It’s clear that today’s borrowers are eager to both use and reap the benefits of mortgage technology. Fintech leaders play a major role in the forward progress of the mortgage lifecycle and will continue to do so as long as there’s a focus on developing tools that provide efficiency and cost savings, while giving consumers additional layers of transparency into the process.
What are the typical drivers of repetitive requests to borrowers or re-evaluation of underwriting information by the lender in the mortgage process, and what opportunities exist to automate processes?
For borrowers, one of the most frustrating aspects of obtaining a mortgage is their lenders’ repeated requests for the same documents. The 2022 ServiceLink State of Homebuying Report (SOHBR) found that when asked what consumers would change about the homebuying process, 36% said they wanted less paperwork, while 26% said they didn’t want to provide the same documentation multiple times.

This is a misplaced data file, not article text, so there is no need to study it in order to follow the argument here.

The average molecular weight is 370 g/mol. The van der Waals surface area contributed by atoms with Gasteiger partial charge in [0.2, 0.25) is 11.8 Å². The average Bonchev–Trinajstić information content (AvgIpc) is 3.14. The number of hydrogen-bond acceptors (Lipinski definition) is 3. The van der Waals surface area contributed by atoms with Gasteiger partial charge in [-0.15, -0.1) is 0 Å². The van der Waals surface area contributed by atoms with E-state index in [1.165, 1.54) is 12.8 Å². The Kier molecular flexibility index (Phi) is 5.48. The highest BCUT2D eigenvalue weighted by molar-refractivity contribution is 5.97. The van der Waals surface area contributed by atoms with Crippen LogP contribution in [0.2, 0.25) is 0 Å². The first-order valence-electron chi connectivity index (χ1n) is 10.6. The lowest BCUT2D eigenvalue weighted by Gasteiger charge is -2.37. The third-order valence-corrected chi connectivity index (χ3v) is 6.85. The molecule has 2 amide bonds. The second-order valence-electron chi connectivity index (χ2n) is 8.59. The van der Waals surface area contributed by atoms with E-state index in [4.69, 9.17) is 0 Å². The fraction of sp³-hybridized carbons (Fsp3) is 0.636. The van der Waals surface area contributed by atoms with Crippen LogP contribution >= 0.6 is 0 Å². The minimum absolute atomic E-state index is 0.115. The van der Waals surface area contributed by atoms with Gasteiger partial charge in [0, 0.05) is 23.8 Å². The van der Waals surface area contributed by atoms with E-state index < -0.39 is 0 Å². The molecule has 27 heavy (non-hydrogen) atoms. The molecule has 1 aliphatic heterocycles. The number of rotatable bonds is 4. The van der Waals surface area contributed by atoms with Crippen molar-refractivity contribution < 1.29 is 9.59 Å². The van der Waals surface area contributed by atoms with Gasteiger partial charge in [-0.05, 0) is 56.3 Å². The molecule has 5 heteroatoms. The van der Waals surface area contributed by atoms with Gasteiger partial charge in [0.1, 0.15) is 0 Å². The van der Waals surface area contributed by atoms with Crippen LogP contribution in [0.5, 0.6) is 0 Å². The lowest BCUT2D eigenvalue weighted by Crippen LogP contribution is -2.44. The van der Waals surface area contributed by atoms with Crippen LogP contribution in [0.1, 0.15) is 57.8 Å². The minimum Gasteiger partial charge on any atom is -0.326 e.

Information is essential to the lending process and lenders have to consider multiple layers of data in order to make an informed decision before issuing a mortgage. Lenders need to verify that the borrower does indeed have the financial fortitude to pay back their loan. In other words, the numbers must add up. This careful and tedious underwriting process means that borrowers will be asked, sometimes repeatedly, to fill in the gaps of any financial information that may be inaccurate or missing. Ultimately this information gathering process helps to strengthen their profile, but to the borrower, it can be burdensome.